Obama didn't open land for energy production, he closed it
Nearly 30 years ago, Congress imposed a moratorium on the safe and environmentally sound practice of offshore oil and natural-gas exploration. In the early 1990s, President George H.W. Bush imposed a similar ban in the form of an executive order. And while this ban was in place for decades, many in Congress and the public at large had no idea that the United States was the only country in the industrialized world purposely embargoing its own energy resources.
Fast-forward to the summer of 2008: Oil was $150 a barrel, the price at the pump exceeded $4 a gallon, and the American people - of all political stripes - were genuinely outraged. In response, the Democrat-controlled Congress and President George W. Bush retired both the congressional and executive bans on offshore oil and natural-gas production.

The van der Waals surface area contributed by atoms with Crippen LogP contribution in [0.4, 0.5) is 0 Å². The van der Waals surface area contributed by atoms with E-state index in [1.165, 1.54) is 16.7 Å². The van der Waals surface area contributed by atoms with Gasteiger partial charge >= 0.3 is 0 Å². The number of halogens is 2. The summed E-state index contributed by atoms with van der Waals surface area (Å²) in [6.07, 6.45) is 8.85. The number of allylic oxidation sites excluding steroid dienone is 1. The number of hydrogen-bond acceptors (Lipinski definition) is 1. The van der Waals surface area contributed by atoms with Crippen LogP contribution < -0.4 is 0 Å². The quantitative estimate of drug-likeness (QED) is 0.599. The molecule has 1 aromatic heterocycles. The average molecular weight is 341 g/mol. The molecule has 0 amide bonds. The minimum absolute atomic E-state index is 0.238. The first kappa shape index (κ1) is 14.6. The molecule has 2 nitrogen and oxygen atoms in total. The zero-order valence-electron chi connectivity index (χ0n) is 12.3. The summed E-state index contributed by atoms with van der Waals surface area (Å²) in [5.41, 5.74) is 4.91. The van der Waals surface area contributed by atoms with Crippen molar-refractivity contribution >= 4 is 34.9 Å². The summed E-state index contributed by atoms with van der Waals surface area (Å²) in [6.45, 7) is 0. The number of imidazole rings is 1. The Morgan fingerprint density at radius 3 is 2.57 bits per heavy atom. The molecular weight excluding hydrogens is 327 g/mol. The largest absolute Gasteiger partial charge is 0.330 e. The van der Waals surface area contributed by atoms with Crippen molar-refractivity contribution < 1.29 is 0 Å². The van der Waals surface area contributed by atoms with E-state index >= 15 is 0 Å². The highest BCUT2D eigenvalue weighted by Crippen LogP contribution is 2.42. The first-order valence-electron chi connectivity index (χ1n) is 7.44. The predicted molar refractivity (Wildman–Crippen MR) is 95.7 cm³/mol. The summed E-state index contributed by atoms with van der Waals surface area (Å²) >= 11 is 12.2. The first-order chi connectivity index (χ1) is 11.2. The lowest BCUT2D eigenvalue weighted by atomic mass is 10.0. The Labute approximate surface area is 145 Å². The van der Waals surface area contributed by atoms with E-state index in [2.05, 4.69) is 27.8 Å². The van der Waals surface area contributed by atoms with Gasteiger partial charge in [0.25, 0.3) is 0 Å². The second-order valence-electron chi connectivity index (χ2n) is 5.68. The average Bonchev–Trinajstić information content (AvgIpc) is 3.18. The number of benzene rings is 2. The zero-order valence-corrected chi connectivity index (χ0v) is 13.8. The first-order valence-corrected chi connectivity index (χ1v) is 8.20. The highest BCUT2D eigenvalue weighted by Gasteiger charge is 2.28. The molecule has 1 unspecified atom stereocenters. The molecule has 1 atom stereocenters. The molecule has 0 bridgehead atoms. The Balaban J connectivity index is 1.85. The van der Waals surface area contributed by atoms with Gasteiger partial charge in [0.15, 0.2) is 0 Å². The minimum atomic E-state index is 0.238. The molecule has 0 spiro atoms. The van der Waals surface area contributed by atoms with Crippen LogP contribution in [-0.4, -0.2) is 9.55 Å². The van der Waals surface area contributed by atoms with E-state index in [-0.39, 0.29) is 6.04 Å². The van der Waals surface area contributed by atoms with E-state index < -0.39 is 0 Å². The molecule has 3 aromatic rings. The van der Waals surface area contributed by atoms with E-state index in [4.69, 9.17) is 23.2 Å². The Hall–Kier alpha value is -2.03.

That move effectively opened nearly the entire Outer Continental Shelf (OCS) for responsible energy production.
Now fast-forward to March 2010: President Obama announced that he, for the first time, is opening new lands in the OCS for energy exploration. You might be scratching your head at this point, because many energy-industry leaders, newspaper reporters, cable news pundits, lawmakers and politicos applauded the president's announcement as some major policy breakthrough and the White House's willingness to compromise on energy policy. However, the announcement, along with the president's sudden eagerness to trade his proposed national energy tax for increased oil and natural-gas drilling, is nothing more than political theater.
Read the rest at the Washington Times.
Always be wary when your opponent seems to be conceding anything. Its usually a good indicator they have something else planned.